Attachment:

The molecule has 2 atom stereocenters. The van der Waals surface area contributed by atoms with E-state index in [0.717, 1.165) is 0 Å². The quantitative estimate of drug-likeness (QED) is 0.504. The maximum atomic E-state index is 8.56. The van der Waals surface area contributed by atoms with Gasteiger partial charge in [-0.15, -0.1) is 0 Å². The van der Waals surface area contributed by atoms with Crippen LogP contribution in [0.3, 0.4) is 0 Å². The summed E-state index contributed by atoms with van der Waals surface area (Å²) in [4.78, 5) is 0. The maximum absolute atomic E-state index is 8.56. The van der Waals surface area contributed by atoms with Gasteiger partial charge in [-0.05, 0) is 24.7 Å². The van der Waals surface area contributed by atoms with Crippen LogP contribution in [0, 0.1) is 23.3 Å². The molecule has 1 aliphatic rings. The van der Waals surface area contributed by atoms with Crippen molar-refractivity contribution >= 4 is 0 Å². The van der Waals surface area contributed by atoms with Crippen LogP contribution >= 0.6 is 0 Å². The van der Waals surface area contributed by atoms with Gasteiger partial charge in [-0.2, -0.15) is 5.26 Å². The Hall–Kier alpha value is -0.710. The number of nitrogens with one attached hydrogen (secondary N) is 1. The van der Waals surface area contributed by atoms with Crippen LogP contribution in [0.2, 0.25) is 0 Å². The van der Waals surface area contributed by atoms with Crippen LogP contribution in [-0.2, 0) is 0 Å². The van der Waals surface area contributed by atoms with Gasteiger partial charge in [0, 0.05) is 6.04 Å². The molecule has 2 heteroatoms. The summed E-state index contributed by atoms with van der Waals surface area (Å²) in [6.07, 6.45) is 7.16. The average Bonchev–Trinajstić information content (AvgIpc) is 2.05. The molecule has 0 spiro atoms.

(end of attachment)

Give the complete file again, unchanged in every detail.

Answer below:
The molecule has 2 atom stereocenters. The van der Waals surface area contributed by atoms with E-state index in [0.717, 1.165) is 0 Å². The quantitative estimate of drug-likeness (QED) is 0.504. The maximum atomic E-state index is 8.56. The van der Waals surface area contributed by atoms with Gasteiger partial charge in [-0.15, -0.1) is 0 Å². The van der Waals surface area contributed by atoms with Crippen LogP contribution in [0.3, 0.4) is 0 Å². The summed E-state index contributed by atoms with van der Waals surface area (Å²) in [4.78, 5) is 0. The maximum absolute atomic E-state index is 8.56. The van der Waals surface area contributed by atoms with Gasteiger partial charge in [-0.05, 0) is 24.7 Å². The van der Waals surface area contributed by atoms with Crippen LogP contribution in [0, 0.1) is 23.3 Å². The molecule has 1 aliphatic rings. The van der Waals surface area contributed by atoms with Crippen molar-refractivity contribution >= 4 is 0 Å². The van der Waals surface area contributed by atoms with Crippen LogP contribution >= 0.6 is 0 Å². The van der Waals surface area contributed by atoms with Gasteiger partial charge in [-0.2, -0.15) is 5.26 Å². The Hall–Kier alpha value is -0.710. The number of nitrogens with one attached hydrogen (secondary N) is 1. The van der Waals surface area contributed by atoms with Crippen LogP contribution in [0.2, 0.25) is 0 Å². The van der Waals surface area contributed by atoms with Crippen LogP contribution in [-0.2, 0) is 0 Å². The van der Waals surface area contributed by atoms with Gasteiger partial charge in [0, 0.05) is 6.04 Å². The molecule has 2 heteroatoms. The summed E-state index contributed by atoms with van der Waals surface area (Å²) in [6.07, 6.45) is 7.16. The average Bonchev–Trinajstić information content (AvgIpc) is 2.05. The molecule has 0 spiro atoms.